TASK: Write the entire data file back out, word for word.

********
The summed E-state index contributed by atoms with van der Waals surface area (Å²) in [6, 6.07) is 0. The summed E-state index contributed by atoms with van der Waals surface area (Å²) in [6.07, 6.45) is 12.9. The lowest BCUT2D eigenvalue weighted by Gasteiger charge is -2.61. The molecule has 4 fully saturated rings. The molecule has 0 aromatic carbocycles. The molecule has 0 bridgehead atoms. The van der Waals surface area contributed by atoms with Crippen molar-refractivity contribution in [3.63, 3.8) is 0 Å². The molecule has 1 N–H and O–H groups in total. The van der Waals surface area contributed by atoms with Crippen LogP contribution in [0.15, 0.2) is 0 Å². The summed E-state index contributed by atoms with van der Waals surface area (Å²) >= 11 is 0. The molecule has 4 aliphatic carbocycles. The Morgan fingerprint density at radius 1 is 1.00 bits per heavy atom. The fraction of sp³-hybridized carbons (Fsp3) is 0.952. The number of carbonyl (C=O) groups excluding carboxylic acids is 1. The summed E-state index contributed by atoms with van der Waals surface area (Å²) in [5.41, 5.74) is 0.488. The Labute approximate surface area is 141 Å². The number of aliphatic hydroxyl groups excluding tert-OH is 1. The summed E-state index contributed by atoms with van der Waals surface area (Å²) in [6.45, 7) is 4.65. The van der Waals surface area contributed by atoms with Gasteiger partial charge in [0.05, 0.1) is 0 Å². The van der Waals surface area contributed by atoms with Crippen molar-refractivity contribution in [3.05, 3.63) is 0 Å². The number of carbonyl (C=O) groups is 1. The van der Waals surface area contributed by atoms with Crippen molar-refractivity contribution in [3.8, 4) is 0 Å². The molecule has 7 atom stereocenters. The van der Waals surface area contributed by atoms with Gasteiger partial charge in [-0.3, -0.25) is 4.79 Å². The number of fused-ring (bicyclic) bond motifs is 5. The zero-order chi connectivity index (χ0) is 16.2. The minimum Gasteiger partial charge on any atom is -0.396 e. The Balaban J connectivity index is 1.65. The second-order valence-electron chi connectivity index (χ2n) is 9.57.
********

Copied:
The summed E-state index contributed by atoms with van der Waals surface area (Å²) in [6, 6.07) is 0. The summed E-state index contributed by atoms with van der Waals surface area (Å²) in [6.07, 6.45) is 12.9. The lowest BCUT2D eigenvalue weighted by Gasteiger charge is -2.61. The molecule has 4 fully saturated rings. The molecule has 0 aromatic carbocycles. The molecule has 0 bridgehead atoms. The van der Waals surface area contributed by atoms with Crippen molar-refractivity contribution in [3.63, 3.8) is 0 Å². The molecule has 1 N–H and O–H groups in total. The van der Waals surface area contributed by atoms with Crippen LogP contribution in [0.15, 0.2) is 0 Å². The summed E-state index contributed by atoms with van der Waals surface area (Å²) >= 11 is 0. The molecule has 4 aliphatic carbocycles. The Morgan fingerprint density at radius 1 is 1.00 bits per heavy atom. The fraction of sp³-hybridized carbons (Fsp3) is 0.952. The number of carbonyl (C=O) groups excluding carboxylic acids is 1. The summed E-state index contributed by atoms with van der Waals surface area (Å²) in [5.41, 5.74) is 0.488. The Labute approximate surface area is 141 Å². The number of aliphatic hydroxyl groups excluding tert-OH is 1. The summed E-state index contributed by atoms with van der Waals surface area (Å²) in [6.45, 7) is 4.65. The van der Waals surface area contributed by atoms with Gasteiger partial charge in [0.05, 0.1) is 0 Å². The van der Waals surface area contributed by atoms with Crippen molar-refractivity contribution in [3.05, 3.63) is 0 Å². The number of carbonyl (C=O) groups is 1. The van der Waals surface area contributed by atoms with Crippen molar-refractivity contribution in [3.8, 4) is 0 Å². The molecule has 7 atom stereocenters. The van der Waals surface area contributed by atoms with Gasteiger partial charge in [-0.3, -0.25) is 4.79 Å². The number of fused-ring (bicyclic) bond motifs is 5. The zero-order chi connectivity index (χ0) is 16.2. The minimum Gasteiger partial charge on any atom is -0.396 e. The Balaban J connectivity index is 1.65. The second-order valence-electron chi connectivity index (χ2n) is 9.57.